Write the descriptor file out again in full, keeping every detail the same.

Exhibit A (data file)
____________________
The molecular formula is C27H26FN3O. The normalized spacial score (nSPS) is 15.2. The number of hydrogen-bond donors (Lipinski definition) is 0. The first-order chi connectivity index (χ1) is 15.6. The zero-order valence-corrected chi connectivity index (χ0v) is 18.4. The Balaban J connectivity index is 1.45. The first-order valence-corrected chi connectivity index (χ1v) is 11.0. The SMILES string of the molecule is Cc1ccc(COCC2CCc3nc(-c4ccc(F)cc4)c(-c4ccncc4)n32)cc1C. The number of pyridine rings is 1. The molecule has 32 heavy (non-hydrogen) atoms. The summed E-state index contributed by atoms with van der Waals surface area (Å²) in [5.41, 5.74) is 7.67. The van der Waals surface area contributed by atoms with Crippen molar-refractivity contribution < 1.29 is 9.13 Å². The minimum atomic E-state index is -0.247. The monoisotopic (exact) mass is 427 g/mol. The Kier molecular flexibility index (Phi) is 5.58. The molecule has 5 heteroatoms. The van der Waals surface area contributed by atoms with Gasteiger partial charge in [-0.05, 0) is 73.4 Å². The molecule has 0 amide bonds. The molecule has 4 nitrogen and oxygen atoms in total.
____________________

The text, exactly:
The molecular formula is C27H26FN3O. The normalized spacial score (nSPS) is 15.2. The number of hydrogen-bond donors (Lipinski definition) is 0. The first-order chi connectivity index (χ1) is 15.6. The zero-order valence-corrected chi connectivity index (χ0v) is 18.4. The Balaban J connectivity index is 1.45. The first-order valence-corrected chi connectivity index (χ1v) is 11.0. The SMILES string of the molecule is Cc1ccc(COCC2CCc3nc(-c4ccc(F)cc4)c(-c4ccncc4)n32)cc1C. The number of pyridine rings is 1. The molecule has 32 heavy (non-hydrogen) atoms. The summed E-state index contributed by atoms with van der Waals surface area (Å²) in [5.41, 5.74) is 7.67. The van der Waals surface area contributed by atoms with Crippen molar-refractivity contribution < 1.29 is 9.13 Å². The minimum atomic E-state index is -0.247. The monoisotopic (exact) mass is 427 g/mol. The Kier molecular flexibility index (Phi) is 5.58. The molecule has 5 heteroatoms. The van der Waals surface area contributed by atoms with Gasteiger partial charge in [-0.05, 0) is 73.4 Å². The molecule has 0 amide bonds. The molecule has 4 nitrogen and oxygen atoms in total.